melanosomes, and their location in the epidermis. Variation has been related to mechanisms of sexual [71] or natural [72] selection, but a general preference for lightskinned partners, predicted by models of sexual selection, is not supported by data [73]. The strong correlation between melanin levels and average UV radiation (UVR) intensity is probably due to geographically variable selection, because melanin protects against excess UVR, but hinders vitamin D synthesis when UVR is low [74]. People
living at the same latitude and subjected to similar selective regimes (e.g. Europeans and East Asians) have similar skin color, but that color is the product of convergent evolution in which different mutations determine similar phenotypes [75]. Therefore, clusters of people with similar skin colors would include individuals with very different origins and genotypes


Fascinating measurements!


Rosenberg and his colleagues studied 377 DNA sequences from 1056 individuals spread across 52 populations worldwide using a computer programme calledstructureStructure takes any set of data, and attempts to find a rational way of dividing it into as many groups as it is asked to. In this study, structure was asked to divide up the populations of the world (represented by the 52 DNA samples) into two, three, four and five groups according to how similar or dissimilar were their DNA sequences. When the scientists asked the computer to divide the population of the world into two groups, one group comprised of DNA samples from Africa, Europe and western Asia and the second group of samples from eastern Asia, Australia and the Americas. When the DNA data was divided into three groups, the group consisting of populations from Eastern Asia and the Americas remained unchanged. But the populations of sub-Saharan Africa were separated from those of Europe and Western Asia. In other words, the three groups were the populations of sub-Saharan Africa, those of Europe and Western Asia, and those of Eastern Asia, Australia and the Americas.  When asked to create four groups, structure created a new group by separating the populations of eastern Asia and the Americas. And when asked to break the data into five groups, structure kept all the other groups as they were but separated off the populations of Australasia from the rest of Asia.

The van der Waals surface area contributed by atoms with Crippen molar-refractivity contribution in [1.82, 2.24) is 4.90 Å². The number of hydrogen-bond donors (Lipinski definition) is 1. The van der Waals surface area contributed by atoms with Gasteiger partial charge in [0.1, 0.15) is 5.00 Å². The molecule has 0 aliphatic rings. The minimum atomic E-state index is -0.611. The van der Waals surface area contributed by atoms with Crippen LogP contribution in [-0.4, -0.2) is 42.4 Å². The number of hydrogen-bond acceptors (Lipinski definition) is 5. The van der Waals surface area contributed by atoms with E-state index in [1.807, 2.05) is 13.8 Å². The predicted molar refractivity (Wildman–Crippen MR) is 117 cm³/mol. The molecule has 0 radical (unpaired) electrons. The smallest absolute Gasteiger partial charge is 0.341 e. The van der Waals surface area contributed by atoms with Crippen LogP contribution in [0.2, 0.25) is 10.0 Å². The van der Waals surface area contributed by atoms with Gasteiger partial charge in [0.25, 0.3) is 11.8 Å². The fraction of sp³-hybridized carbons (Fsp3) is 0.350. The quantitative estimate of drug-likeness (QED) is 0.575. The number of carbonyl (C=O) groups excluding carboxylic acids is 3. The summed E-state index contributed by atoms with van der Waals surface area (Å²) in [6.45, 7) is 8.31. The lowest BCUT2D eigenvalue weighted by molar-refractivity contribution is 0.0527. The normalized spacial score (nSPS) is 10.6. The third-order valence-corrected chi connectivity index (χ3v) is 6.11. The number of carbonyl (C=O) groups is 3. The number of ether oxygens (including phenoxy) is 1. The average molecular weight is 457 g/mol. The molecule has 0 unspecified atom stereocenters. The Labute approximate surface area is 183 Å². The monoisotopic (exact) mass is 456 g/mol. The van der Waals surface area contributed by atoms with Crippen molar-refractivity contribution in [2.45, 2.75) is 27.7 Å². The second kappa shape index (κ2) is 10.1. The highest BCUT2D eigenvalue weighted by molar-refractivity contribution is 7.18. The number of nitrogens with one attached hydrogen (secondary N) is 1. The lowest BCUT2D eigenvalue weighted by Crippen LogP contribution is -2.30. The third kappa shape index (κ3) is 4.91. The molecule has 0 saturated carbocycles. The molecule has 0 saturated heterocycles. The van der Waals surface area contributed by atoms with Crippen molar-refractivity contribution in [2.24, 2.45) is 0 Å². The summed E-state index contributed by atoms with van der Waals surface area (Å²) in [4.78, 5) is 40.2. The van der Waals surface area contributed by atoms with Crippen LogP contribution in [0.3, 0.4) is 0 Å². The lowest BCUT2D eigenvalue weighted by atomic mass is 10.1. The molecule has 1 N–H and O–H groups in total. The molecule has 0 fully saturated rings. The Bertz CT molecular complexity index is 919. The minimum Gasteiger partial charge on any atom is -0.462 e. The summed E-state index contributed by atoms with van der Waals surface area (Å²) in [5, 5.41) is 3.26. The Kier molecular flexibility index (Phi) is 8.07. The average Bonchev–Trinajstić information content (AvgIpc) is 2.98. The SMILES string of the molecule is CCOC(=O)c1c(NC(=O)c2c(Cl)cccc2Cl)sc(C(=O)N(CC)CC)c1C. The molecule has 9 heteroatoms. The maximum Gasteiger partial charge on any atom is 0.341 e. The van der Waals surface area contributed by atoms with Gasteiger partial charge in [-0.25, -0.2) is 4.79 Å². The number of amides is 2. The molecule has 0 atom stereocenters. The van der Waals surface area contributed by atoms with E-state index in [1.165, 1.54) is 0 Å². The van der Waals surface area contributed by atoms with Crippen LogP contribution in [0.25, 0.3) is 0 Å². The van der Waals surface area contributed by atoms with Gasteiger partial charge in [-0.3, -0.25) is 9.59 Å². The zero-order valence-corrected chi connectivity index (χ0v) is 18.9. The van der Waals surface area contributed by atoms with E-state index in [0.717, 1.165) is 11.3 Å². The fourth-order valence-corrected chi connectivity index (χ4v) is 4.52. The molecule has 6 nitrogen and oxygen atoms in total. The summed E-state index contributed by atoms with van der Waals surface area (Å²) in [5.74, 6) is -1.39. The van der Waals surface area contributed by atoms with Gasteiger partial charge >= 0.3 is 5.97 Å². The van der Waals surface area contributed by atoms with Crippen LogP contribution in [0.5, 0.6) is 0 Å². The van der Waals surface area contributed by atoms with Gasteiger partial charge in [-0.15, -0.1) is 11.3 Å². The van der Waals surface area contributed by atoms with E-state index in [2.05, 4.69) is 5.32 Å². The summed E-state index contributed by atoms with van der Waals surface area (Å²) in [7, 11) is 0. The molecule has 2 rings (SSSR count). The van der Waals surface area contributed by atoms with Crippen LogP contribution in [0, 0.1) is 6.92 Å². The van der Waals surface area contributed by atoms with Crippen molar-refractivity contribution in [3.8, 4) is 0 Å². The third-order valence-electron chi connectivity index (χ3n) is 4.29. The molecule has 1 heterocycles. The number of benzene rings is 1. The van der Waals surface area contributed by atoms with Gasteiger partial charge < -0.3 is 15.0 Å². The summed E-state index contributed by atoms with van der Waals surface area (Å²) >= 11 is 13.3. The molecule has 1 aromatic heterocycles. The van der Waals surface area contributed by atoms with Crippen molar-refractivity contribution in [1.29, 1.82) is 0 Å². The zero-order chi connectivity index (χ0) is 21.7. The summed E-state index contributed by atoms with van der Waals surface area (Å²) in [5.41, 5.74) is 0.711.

And now there are even newer measurements, with more human genomes, meaning much more than 377 DNA sequences!